He said that during the reporting period, the Office of the United Nations High Commissioner for Human Rights continued to promote inter-agency cooperation through collaboration with UNCTAD and the ILO within the framework of the International Decade of the World's Indigenous People.  Collaboration had led to initiatives such as the workshop on indigenous peoples, private sector natural resource, energy and mining companies and human rights, held in Geneva from 5 to 7 December 2001. 

Ongoing programmes of the Office include the establishment of an indigenous media network; the third workshop on Multiculturalism in Africa; indigenous-led human rights training; indigenous aspects of technical cooperation programmes in Bolivia, Ecuador, Guatemala and Mexico; and the Indigenous Fellowship Programme.

ANDREW BEGG (New Zealand) said the role of the Forum was not to duplicate, but to enhance the work of agencies by promoting coordination between agencies and awareness of indigenous issues.  To assist United Nations agencies in their work, the Forum would provide information, advice and recommendations on indigenous perspectives.  If the Permanent Forum was to be effective in its role, it was essential that it received full support and involvement of both States and the relevant specialized agencies, including the provision of necessary technical and financial support.  The effective functioning of the Forum would depend on its secretariat.  If this Committee failed to follow through on that commitment, all Member States would be held to account by the world’s indigenous people.

He said the Treaty of Waitangi was a founding document of New Zealand and continued to guide both Maori and the Government in their dealings with one another.  The Government remained firmly committed to fulfilling its obligations as a treaty partner.  It also remained committed to reducing inequalities between Maori and non-Maori.  When reporting to the Committee on the Elimination of Racial Discrimination this year, the Committee had been pleased with progress made in New Zealand, especially with the settlement of historical grievances, efforts to address the specific needs of Maori, and policies for the revitalization of the Maori language.  The Committee had also made a number of recommendations for further action, which would, of course, be carefully considered by New Zealand.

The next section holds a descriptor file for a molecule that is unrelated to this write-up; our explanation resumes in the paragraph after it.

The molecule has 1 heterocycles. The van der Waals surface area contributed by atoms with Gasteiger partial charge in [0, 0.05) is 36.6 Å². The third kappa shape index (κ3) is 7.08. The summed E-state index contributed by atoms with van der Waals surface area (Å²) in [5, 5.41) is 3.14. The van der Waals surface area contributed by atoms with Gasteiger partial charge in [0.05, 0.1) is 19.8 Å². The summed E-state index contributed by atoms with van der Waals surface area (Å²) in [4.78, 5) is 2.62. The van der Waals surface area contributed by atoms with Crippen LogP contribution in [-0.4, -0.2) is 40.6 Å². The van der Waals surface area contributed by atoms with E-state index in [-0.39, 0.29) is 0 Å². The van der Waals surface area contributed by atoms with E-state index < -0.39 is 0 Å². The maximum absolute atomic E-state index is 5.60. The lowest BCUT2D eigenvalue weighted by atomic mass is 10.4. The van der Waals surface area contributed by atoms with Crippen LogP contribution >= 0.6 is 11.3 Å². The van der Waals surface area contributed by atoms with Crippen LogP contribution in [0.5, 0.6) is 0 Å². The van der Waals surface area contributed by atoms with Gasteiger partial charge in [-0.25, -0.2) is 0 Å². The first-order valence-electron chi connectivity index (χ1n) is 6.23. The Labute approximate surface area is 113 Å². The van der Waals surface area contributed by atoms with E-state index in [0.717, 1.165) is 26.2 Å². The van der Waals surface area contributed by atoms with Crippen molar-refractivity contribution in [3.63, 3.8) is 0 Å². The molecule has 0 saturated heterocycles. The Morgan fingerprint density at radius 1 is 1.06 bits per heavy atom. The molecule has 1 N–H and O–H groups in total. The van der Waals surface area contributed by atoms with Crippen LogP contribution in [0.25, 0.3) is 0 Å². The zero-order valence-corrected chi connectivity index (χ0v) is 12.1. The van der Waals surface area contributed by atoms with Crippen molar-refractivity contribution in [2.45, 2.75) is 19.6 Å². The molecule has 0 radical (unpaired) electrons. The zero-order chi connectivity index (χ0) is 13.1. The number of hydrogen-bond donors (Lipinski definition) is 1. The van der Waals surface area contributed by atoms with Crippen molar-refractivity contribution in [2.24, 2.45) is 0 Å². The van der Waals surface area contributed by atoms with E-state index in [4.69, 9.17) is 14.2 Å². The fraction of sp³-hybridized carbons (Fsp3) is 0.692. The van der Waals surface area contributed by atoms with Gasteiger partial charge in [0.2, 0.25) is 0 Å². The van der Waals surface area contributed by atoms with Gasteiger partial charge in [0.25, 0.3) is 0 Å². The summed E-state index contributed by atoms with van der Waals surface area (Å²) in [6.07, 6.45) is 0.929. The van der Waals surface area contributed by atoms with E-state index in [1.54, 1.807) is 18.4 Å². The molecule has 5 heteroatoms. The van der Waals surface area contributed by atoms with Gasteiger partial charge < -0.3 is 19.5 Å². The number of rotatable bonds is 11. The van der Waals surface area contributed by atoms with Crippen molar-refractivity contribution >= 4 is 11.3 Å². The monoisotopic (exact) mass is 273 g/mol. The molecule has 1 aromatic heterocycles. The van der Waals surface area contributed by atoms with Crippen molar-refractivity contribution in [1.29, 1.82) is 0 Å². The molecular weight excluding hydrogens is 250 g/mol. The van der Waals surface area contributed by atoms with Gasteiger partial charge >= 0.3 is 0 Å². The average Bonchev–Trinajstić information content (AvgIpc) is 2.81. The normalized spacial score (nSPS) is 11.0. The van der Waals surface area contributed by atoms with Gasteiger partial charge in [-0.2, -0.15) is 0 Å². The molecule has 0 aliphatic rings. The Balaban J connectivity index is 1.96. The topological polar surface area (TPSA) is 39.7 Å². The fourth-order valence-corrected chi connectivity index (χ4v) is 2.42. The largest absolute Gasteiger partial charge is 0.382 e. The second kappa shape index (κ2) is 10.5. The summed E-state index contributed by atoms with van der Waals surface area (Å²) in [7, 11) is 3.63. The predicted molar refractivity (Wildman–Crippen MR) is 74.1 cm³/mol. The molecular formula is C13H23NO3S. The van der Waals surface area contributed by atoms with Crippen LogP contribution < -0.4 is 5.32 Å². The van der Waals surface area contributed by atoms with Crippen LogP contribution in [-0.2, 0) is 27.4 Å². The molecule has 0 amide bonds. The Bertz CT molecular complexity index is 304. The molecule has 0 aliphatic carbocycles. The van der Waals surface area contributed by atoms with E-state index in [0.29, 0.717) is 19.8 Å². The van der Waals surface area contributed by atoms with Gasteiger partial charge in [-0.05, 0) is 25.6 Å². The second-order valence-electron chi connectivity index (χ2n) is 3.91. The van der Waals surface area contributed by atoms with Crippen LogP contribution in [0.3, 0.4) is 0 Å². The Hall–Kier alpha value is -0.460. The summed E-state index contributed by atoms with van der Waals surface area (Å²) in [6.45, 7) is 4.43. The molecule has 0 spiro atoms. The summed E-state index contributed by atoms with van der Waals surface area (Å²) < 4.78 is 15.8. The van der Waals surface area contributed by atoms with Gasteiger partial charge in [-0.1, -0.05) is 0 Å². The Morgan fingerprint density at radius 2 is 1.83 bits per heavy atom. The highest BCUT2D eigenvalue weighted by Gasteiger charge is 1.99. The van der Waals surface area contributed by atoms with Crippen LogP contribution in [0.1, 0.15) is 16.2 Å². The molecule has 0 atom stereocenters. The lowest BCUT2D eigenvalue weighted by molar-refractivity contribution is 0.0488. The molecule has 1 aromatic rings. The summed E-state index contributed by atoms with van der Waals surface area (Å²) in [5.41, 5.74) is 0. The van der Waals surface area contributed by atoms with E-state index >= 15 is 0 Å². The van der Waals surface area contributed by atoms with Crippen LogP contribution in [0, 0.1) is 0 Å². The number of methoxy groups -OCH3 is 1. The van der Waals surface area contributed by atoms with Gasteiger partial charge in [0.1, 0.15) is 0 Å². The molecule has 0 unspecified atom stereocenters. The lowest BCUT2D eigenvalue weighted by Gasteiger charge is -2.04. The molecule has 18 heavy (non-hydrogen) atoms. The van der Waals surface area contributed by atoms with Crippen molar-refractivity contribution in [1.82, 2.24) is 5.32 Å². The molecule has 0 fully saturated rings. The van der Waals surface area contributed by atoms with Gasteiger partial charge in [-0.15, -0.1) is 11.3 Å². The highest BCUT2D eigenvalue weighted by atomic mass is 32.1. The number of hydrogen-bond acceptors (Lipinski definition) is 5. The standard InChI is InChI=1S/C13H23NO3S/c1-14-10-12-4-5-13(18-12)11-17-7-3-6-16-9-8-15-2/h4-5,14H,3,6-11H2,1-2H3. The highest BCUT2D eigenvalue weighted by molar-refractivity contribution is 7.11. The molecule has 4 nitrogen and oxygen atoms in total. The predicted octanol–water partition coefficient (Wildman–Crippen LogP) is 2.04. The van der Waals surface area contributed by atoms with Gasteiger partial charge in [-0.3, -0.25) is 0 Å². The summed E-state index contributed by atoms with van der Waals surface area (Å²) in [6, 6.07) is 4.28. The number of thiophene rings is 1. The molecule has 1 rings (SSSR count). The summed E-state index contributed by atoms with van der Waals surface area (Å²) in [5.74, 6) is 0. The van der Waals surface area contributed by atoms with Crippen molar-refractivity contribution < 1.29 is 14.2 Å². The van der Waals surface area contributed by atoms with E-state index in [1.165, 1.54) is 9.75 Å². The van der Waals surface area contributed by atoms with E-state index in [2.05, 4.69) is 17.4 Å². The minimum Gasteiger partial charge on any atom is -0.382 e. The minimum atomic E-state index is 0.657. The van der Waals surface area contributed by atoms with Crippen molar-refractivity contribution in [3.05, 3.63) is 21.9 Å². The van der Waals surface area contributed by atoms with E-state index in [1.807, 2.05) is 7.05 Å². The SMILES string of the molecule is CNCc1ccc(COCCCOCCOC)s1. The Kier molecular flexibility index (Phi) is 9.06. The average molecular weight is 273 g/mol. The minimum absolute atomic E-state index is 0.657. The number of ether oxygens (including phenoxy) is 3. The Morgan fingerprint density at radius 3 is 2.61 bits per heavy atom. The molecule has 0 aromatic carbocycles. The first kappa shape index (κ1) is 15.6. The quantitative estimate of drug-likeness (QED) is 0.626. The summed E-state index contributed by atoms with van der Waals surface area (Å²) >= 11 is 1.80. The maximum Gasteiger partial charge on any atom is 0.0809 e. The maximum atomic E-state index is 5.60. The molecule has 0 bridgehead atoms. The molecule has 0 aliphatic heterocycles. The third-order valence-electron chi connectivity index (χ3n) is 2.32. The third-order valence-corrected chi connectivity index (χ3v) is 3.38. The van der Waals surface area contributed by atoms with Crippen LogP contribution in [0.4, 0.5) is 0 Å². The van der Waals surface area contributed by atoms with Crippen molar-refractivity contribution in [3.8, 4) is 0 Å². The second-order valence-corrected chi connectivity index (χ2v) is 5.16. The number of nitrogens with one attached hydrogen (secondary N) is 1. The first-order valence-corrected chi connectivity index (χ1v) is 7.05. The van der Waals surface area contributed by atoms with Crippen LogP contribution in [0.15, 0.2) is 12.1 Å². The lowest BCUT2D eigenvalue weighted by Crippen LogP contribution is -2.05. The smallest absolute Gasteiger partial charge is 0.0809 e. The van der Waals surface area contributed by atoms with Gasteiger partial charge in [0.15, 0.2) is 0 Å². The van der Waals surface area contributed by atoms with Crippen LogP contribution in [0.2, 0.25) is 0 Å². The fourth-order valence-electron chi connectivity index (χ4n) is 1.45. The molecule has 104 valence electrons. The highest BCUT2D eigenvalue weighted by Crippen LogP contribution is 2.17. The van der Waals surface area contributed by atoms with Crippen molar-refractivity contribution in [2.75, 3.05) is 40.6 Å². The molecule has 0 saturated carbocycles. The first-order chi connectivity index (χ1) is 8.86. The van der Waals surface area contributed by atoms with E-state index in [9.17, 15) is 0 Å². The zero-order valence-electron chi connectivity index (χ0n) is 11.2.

WEGGER C. STROMMEN (Norway), speaking on behalf of the Nordic countries, said the establishment of the Permanent Forum on Indigenous Issues was the result of a decade of dedicated work by indigenous peoples in cooperation with Governments, and it constituted a milestone in the realization of one of the major objectives of the International Decade of the World’s Indigenous People.  It was a significant milestone in the advancement of the aspiration of indigenous peoples worldwide and in the international recognition of the rightful place of indigenous peoples within the United Nations -- a place where they could discuss common challenges and voice their concerns on an equal footing with Governments. 

The Forum of experts, representing indigenous peoples as well as Governments, therefore had the capacity to address the economic, cultural, social, educational, health and human rights concerns of indigenous peoples and to do so by assisting in the increased coordination between the various United Nations institutions that dealt with indigenous issues.  It was important to recognize the potential of the Permanent Forum to address and facilitate the resolution of the problems faced by indigenous peoples around the world, he said. 

ALEJANDRO NEGRIN (Mexico) said the situation of Mexico's indigenous population had been a high priority for President Fox.  The promotion of all their rights was based on the country's support and promotion of a pluralistic society as well as the design of unique and targeted policies that affected more than 10 million people.  A major initiative put forward by the president had been the National Plan for Indigenous Populations (2001-2006), which focused on, among other things, health, education, housing culture and economic development. Mexico had also begun a programme which distributed free textbooks in indigenous languages and promoted the enhancement of education for indigenous populations.  A basic infrastructure programme focused on environmental issues.